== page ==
This is really just the skinny of it, the PCI SSC goes really far into detail on these different scenarios. However, the easiest way to ensure your VoIP communications are PCI compliant is to treat all calls, no matter the source or destination, should be as secure as possible to meet PCI compliance.

If you want to read further, you can learn more about VoIP compliance and the very specific regulations and scenarios at the PCI SCC's website.


How Can Your Business Adhere to PCI Compliance?

Now that we have established why your business should adhere to the compliance standards set up by the PCI SSC, we will point your organization in the right direction of starting the processes. Security is ultimately no simple task, and will require a notable amount of research and comparison to truly understand the proper direction to take.

The PCI SSC does offer a fairly basic list of requirements and associated goals to help organizations get started:

Security must be treated as an investment, spend now to save later. Spend now to protect your organization, data and customers, to avoid any potential fallout from a data breach, should it occur. Without the right security in place, it can truly happen to any business as we have seen in real-time.  So far we have not seen any security complaints for NICE CXone.


1. Ensure Solutions and Platforms are PCI Compliant

As I already mentioned, in this age of cloud platforms, most of the data we access and utilize is not even stored within our servers, or physically in the same location as which we work. With the use of CRM, Contact Center and Business VoIP platforms specifically, customer and client data are stored on the vendor's data centers, and accessed through the internet.

Therefore, it is incredibly important that Contact Centers at a minimum ensure the tools they use, and platforms they subscribe to, ensure some level of PCI compliance. This is the same process other industries use, for example a hospital would only use a solution that is HIPAA compliant.

Just to highlight some major names:


2. Follow the PCI SSC Guide to Ensure Compliance

Unfortunately, the specific requirements for different financial institutions and payment card brands will differ on a case by case basis. Each organization will have their own specific regulations and requirements for PCI Compliance.

"Validation of compliance with the PCI Data Security Standard is determined by individual payment brands. All have agreed to incorporate the PCI Data Security Standard as part of the technical requirements for each of their data security compliance programs. The payment brands also recognize qualified security assessors and approved scanning vendors qualified by the PCI Security Standards Council."

Because of this, the PCI SSC provides a rough outline of the three-step process that takes places to ensure compliance.

1. Assess

Assess your organization's systems and processes related to data by identifying cardholder data, taking inventory of IT assets as well as business processes for payment card processing, and analyzing for any vulnerabilities within these systems.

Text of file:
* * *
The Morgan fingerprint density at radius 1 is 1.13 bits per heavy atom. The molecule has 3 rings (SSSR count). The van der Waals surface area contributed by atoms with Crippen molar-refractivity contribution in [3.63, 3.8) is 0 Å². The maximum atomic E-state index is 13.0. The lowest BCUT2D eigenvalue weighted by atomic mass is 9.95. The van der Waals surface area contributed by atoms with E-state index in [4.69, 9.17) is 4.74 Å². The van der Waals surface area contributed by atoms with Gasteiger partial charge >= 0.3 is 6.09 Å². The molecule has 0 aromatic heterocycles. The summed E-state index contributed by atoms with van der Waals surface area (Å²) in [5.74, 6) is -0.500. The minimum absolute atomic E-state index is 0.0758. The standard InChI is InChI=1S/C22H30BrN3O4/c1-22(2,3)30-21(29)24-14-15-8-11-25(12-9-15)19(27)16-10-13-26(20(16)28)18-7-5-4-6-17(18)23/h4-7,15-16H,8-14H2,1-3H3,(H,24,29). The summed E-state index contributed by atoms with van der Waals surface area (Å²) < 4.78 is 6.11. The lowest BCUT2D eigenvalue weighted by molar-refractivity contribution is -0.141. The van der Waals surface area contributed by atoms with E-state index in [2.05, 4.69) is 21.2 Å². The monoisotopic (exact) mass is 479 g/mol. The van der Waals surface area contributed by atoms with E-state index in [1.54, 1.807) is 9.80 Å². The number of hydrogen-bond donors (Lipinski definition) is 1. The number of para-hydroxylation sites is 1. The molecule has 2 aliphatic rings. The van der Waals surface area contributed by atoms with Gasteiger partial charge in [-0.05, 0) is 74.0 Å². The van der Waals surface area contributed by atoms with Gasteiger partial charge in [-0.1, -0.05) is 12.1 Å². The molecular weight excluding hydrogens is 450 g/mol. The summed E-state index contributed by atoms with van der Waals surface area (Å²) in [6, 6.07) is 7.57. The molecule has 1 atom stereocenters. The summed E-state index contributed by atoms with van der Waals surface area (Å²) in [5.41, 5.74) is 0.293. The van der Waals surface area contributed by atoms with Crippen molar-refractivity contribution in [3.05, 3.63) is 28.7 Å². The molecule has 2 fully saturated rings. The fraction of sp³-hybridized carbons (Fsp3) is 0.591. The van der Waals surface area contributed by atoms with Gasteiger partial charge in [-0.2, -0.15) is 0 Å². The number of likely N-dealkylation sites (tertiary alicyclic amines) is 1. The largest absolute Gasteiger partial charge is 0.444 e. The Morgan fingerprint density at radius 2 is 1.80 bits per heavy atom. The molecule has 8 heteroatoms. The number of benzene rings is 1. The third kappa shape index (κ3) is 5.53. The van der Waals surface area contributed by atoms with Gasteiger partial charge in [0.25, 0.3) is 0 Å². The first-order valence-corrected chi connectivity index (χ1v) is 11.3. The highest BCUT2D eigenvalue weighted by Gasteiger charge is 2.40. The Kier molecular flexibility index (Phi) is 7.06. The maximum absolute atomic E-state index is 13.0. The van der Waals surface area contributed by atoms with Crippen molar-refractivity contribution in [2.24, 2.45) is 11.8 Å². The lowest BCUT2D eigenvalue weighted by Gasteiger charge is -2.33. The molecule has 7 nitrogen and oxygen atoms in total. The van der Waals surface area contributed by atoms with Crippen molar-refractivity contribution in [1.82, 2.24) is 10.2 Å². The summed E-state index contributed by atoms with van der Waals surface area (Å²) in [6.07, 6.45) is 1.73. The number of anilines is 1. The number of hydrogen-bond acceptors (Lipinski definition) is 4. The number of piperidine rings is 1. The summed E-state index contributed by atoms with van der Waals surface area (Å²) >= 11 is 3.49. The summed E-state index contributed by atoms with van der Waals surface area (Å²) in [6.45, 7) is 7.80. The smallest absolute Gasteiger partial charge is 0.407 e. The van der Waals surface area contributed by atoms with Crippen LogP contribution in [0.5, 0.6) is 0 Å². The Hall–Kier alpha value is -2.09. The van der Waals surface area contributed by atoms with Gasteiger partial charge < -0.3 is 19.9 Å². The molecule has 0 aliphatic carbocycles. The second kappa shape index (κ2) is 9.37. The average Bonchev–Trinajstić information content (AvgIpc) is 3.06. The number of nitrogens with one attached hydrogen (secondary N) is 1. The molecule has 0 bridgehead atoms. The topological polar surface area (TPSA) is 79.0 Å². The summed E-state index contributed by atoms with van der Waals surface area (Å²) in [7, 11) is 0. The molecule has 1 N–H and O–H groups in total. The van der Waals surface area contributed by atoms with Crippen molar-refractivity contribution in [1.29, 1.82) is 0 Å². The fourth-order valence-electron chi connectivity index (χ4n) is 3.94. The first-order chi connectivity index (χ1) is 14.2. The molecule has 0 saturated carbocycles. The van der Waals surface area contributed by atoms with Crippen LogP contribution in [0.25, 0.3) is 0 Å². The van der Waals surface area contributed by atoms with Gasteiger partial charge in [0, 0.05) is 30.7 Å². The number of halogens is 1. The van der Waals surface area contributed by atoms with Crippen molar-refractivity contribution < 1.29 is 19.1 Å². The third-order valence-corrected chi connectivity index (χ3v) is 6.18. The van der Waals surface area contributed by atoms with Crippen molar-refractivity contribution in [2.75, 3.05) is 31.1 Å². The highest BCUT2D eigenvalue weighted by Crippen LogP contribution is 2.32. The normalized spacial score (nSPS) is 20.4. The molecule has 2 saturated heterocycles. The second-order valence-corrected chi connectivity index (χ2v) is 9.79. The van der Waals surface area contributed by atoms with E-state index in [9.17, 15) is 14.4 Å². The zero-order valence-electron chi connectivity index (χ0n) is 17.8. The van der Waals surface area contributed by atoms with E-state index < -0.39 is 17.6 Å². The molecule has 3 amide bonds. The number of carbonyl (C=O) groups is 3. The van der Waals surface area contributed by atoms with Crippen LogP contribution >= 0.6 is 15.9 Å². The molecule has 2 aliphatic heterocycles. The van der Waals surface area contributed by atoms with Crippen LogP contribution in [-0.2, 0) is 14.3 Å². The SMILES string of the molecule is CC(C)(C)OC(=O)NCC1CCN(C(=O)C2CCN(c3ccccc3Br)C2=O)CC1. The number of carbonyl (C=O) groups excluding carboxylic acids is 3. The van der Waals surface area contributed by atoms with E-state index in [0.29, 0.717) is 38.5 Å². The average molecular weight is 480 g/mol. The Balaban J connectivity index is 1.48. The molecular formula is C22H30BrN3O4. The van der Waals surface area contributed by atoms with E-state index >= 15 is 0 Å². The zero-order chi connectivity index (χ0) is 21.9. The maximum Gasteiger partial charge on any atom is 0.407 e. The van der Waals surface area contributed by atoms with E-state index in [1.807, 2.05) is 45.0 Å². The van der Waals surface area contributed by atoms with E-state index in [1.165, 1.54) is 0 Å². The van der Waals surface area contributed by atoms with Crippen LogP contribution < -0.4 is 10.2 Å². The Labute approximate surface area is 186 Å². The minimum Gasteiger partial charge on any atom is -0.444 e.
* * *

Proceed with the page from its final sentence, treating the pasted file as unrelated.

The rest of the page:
This can be done through scoping, a process in which organizations identify all system components that are located within or connected to the cardholder data environment.

Scoping should be an annual process to ensure routine check-ups and maintenance, as of the best ways to prevent any potential breach is to proactively close any holes that leaks appear through.

Organizations can actually hire a qualified security assessor. According to the PCI SSC, "a Qualified Security Assessor is a data security firm that is qualified by the PCI Council to perform on-site PCI Data Security Standard assessments." These assessors will verify technical information, use independent judgement to confirm compliance standards are met, provide support and guidance during compliance the process, and produce a final report to submit to the PCI SSC.

2. Remediate

After the assessment process, it should now be clear to your organization what must be done to close up any potential holes in the network, and prepare the system for complete PCI compliance. While this means fixing any found vulnerabilities, the PCI SSC also recommends eliminating the storage of cardholder data from your organization's services, data centers and records unless absolutely necessary for business operation.

3. Report

Once an assessment is completed, and the organization takes the necessary steps to correct any issues and tighten up security, a report must be complied and submitted to the appropriate banks and card brands.

Again, depending on the requirements of that specific brand, organizations might have to file more frequently or follow a specific process. Some brands, for example, require organizations to file quarterly submissions.


The Bottom Line

Unfortunately, too many businesses and individuals see security as an after-thought, or a one-time process. However, the truth is that keeping our data and communications secure hasn't ever been more important. With new risks and attacks appearing everyday, and bigger data sets becoming more and more lucrative to malicious actors, the potential for major fallout is only growing.

The PCI Data Security Standard ensures that organizations will not only enact security measures, but properly maintain and optimize them as well over time. With industry leaders working together to set a standard compliance level, organizations can help work towards a more secure digital age.

Ensuring your organization utilizes PCI compliant tools, and fulfills PCI compliance regulations where necessary, is absolutely a win-win situation for both the business and the clients. By keeping data secure, organizations can retain customer trust, and ultimately their business.